We Are Not Brutes

Aristotle defined man as “rational animal.” The point of contrast is with irrational animals, or brutes, which, according to the Roman Stoic philosopher Epictetus, “make use of appearances” but do not “understand the use of appearances.”[1] Or to put it another way, God has created man with a particular nature, one that includes rational faculties that give us the ability to wonder about the universe and to ask the persistent questions: what is the meaning of life? Why am I here? Does God exist? Is there objective value? And so on.Part of what it means to flourish as humans is to find answers to such questions. We were created to know. Again Epictetus:

But for us, to whom He has given also the faculty [of reason], [eating, drinking, sleeping, copulating] are not sufficient; for unless we act in a proper and orderly manner, and comformably to the nature and constitution of each thing, we shall never attain our true end.[2]

And what is our true end?

God has introduced man to be a spectator of God and His work; and not only a spectator of them, but an interpreter.[3]

I think that Epictetus is partially correct. God has created us to know the truth about Himself and the world. And more, amazingly, He has also created us to have a relationship with Him—not only to know about God, but also to be directly acquainted with God, to be in a loving-trusting-abiding relationship with our Creator. The idea that mans true end is to know and love God has been the consistent chorus of thinkers in the history of ideas (from Plato, Epictetus, Augustine, Aquinas, Calvin and more).

But, in this age of YouTube, Internet, sound-bites, and image, I have a worry about man:

In general, as a culture, we no longer possess intellectual virtue. We no longer know how to make informed decisions on things that matter most—whether it is on the topic of God’s existence and nature, the morality or war, abortion, homosexuality, and so on—we are guided more by feelings, than by right thinking. We are guided more by our desires and experience, then our minds.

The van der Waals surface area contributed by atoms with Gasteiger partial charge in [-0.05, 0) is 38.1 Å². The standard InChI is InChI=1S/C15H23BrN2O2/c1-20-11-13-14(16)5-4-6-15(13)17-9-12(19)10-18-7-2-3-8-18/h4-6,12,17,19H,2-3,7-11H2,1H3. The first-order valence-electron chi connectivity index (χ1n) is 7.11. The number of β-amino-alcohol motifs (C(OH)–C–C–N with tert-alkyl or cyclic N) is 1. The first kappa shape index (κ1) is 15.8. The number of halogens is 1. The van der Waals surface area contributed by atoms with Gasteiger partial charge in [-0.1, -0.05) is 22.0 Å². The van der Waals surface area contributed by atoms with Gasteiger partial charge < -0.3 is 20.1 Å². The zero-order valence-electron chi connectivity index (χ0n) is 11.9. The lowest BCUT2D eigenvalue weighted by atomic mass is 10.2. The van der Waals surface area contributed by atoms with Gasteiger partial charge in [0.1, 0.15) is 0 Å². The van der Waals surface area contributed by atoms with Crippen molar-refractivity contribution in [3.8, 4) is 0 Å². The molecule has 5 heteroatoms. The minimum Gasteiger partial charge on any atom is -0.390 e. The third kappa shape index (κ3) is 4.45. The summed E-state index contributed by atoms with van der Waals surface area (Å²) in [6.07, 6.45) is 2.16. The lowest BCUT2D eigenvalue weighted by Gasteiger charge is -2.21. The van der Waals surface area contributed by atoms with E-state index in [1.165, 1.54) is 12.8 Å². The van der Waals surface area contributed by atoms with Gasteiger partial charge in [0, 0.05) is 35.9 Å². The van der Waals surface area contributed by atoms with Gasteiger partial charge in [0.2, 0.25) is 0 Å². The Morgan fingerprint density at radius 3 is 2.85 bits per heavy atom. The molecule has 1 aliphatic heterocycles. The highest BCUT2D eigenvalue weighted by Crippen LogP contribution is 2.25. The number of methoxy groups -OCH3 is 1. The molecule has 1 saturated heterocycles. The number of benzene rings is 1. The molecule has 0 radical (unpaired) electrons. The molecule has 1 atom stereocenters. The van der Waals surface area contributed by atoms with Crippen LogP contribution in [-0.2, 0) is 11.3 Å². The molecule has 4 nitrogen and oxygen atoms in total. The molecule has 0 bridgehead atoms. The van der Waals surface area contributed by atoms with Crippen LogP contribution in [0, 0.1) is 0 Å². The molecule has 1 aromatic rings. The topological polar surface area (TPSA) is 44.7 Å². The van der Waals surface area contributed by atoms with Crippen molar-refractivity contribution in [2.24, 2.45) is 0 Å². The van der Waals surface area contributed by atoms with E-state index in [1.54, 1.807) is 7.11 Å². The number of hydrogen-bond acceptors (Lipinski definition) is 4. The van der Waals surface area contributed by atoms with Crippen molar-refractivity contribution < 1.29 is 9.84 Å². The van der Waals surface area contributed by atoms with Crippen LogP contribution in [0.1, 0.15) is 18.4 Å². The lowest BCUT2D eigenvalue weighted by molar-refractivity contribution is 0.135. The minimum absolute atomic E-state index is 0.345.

To the extent that we are poor thinkers, to the extent that we fail to use our minds, we are becoming more like brutes than man. And, for those who, like C.S. Lewis acknowledge the reality of a spiritual world and battle, the implications are even more sinister. Consider the advice from Screwtape (the senior devil) to wormwood (the junior devil) on how to trip up their “patient:”

The trouble with argument is that it moves the whole struggle onto the Enemy’s own ground. He can argue too; whereas in really practical propaganda of the kind I am suggesting He has been shown for centuries to be greatly the inferior of Our Father Below. By the very act of arguing, you awake the patient’s reason; and once awake, who can foresee the result? Even if a particular train of thought can be twisted so as to end in our favour, you will find that you have been strengthening in your patient the fatal habit of attending to universal issues and withdrawing his attention from the stream of immediate sense experiences. Your business is to fix his attention on the stream. Teach him to call it “real life” and don’t let him ask what he means by “real.”[4]

We have become a culture “fixed on the stream of experience,” a brutish culture—more in love with sensual pleasure, personal satisfaction and, fulfillment than with right thinking, intellectual virtue, and nuance. And as brutes, we end of worshiping created things instead of the creator.

Do you want to flourish in light of your nature? Do you want happiness (in the classic sense)? Then you “ought to begin where [irrational animals begin] and to end where nature ends in us; and nature ends in contemplation and understanding, in a way of life conformable to nature. Take care not to die without having been spectators of these things.”[5] Well said by the Roman philosopher!

[1] Epictetus, Discourses 1.6.

[2] Ibid.

[3] Ibid.

[4] C.S. Lewis, The Screwtape Letters (Westwood, NJ: Barbour Books, 1941), 12.

[5] Epictetus, Discourses 1.6.

2 Responses to We Are Not Brutes

  1. Pingback: Feed, Fatten, Fornicate | Paul Gould

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